On a tragic note
RAMA nee samaanamevaru ' in Telugu translates as: 'Ram, who is your equal?' The words herald a most loved composition by the South Indian maestro Thyagaraja which he created in the Carnatic raag Karaharpriya . I was amazed to recently hear a scratchy 78rpm but magical recording of Ustad Karim Khan singing Karaharpriya . Lavishing praise on Lord Ram, he sounds like an ethnic Tamil musician who had mastery over Telugu. The recording must be at least 70 years old.
I visited Karim Khan's simple grave in Meeraj some years ago. An annual musical congregation is held there by his fans and followers from all religions and provinces of India. Recently, Hindu-Muslim tensions gripped the musical region.
At the beginning of the 20th century around 1905, the ustad had settled down in this musically endowed town near modern Karnataka's border with Maharashtra. This was where his legendary daughter Hirabai Barodekar was raised with her equally musically gifted brother Sureshbabu Mane and sister Saraswati Rane. They all became famous as Hindustani classical vocalists and Marathi stage singers. Roshanara Begum who migrated to Pakistan was one of Karim Khan's favourite disciples but legend has it that he stopped teaching her after she chose to sing for movies.
How many north Indian musicians can speak or understand a southern language much less sing in any one of them? Karim Khan's genius lay not in the fact that a seeker could travel from Kirana in Punjab to Baroda, marry a Maratha princess there, have children with her in Meeraj and enrich a diverse range of cultures. It stemmed more from the fact that he did so unconsciously, simply, naturally. From Meeraj his musical quest took him further south where he fell in love with the musical beauty of Balasaraswathy. He learnt to sing Karaharpriya and other raags from her mother.
However, a truly maestro-like feature of his dabbling in Carnatic music was that he not only used its mathematical precision to recast his Hindustani moorings into a unique north-south blend but actually experimented with the marriage of Marathi stage music and Carnatic raags, both of which were not part of his eclectic métier. For example, one of Karim Khan's compositions for the Marathi stage music - or Natya Sangeet - was created in the southern raag Devagandhari .
Not many of today's Maharashtrian singers can actually discern the complete range of the mellifluous notes Karim Khan used in the composition. Some singers confuse it with a northern raag Devagandhar . However, that is completely different and comes close to something resembling the morning northern raag Jaunpuri .
So there you are. Take the essence of a most vibrant southern composition - the raag Devagandhari - and decorate it with the most lyrical words from a Marathi stage song - Chandrika hi janu -and you have woven magic. When the Indian government decided recently to give the highest civilian award - the Bharat Ratna - to Pandit Bhimsen Joshi, even though there is no way to determine objectivity in these matters, I still wondered if there was someone we had left out.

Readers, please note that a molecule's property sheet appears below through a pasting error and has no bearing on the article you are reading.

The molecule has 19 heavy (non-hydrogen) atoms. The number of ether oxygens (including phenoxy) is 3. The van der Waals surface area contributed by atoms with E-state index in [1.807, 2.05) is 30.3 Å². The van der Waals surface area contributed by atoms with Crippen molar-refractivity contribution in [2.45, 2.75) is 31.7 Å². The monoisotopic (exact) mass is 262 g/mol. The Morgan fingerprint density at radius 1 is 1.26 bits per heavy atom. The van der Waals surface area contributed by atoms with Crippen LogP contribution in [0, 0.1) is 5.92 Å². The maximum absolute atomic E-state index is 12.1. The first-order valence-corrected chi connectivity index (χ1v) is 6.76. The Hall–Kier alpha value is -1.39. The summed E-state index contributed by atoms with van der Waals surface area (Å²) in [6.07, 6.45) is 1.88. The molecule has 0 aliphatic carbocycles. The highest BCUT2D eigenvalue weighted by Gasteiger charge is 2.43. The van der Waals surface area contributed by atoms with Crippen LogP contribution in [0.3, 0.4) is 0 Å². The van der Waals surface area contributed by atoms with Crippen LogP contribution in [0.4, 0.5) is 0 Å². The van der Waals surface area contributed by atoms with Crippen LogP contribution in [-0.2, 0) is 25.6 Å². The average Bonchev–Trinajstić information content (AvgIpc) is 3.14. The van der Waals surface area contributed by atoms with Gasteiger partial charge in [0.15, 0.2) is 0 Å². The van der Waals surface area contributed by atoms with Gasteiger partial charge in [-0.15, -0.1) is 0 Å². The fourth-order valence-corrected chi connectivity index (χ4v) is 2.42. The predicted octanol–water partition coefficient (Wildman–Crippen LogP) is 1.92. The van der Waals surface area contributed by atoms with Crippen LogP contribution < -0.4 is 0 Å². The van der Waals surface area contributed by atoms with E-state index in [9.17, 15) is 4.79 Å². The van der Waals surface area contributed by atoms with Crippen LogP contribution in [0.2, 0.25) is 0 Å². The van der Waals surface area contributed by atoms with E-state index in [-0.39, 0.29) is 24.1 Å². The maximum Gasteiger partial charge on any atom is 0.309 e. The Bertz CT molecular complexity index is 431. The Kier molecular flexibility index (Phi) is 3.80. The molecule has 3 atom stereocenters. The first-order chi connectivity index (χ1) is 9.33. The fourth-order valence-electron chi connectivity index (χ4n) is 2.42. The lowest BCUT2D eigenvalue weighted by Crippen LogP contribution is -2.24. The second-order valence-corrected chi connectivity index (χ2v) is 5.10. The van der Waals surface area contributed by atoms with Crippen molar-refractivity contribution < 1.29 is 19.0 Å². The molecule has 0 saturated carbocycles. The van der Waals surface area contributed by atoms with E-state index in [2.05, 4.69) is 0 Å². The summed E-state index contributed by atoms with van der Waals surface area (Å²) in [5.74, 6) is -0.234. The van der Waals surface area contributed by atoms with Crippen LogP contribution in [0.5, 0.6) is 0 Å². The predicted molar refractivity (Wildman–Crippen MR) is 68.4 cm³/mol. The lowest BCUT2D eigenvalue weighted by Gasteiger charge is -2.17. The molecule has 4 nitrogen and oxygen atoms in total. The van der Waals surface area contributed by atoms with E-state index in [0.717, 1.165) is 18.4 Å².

Bhimsen is by all accounts the most knowledgeable living classical singer in northern India today. But he was taught by Karim Khan's chosen disciple. I don't think Karim Khan's soul would have felt slighted by the recognition given to an illustrious representative of the Kirana Gharana he had founded. However, there was another claimant to the mantle too, and that was Gangubai Hangal. It is curious that in this overtly politically correct world - though no such assistance was needed in her case - a great, if not greater, singer than Bhimsen Joshi, that too a woman who rose from the hellhole of the devadasi system, was deemed a lesser heir to Karim Khan.
However, there is not much to be surprised about arbitrary choices people make, that too in the realm of art or music. Fortunately, it was Bhimsen Joshi and not A.R. Rahman who got the Bharat Ratna - the Jewel of India award. There is no quarrel with the talented Rahman, but he perhaps needed to sit at the feet of the sitar guru Pandit Ravi Shankar before daring to create music for the recent Commonwealth Games ceremony. Ravi Shankar's Swaagatham , a tune he composed for Delhi's Asiad Games in 1982, still resonates with its timeless spiritual appeal. Rahman should consider himself lucky that his composition is already forgotten.
A glimpse of India's unmusical drift was in evidence recently when I went to meet a friend at the imposing new airport just a day before the Commonwealth Games were to begin. A shop in the waiting area was selling books, music CDs and movies. I asked the attendant if there was any classical Indian music she could direct me to. It turned out to be a nightmare for both. She showed me old film music, Hollywood classics but evidently there was no work by any of the great musicians of India. I helpfully suggested that she might look for Ravi Shankar. She came back with DVDs of a popular godman known by the same name.
A country like India, troubled as it is by its mindless cultural drift and a shallow if borrowed musical idiom that more easily reflects easy money than a durable ancient tradition, and which is riven by unabated parochial strife, should have reached out for Karim Khan's healing magic as a national panacea.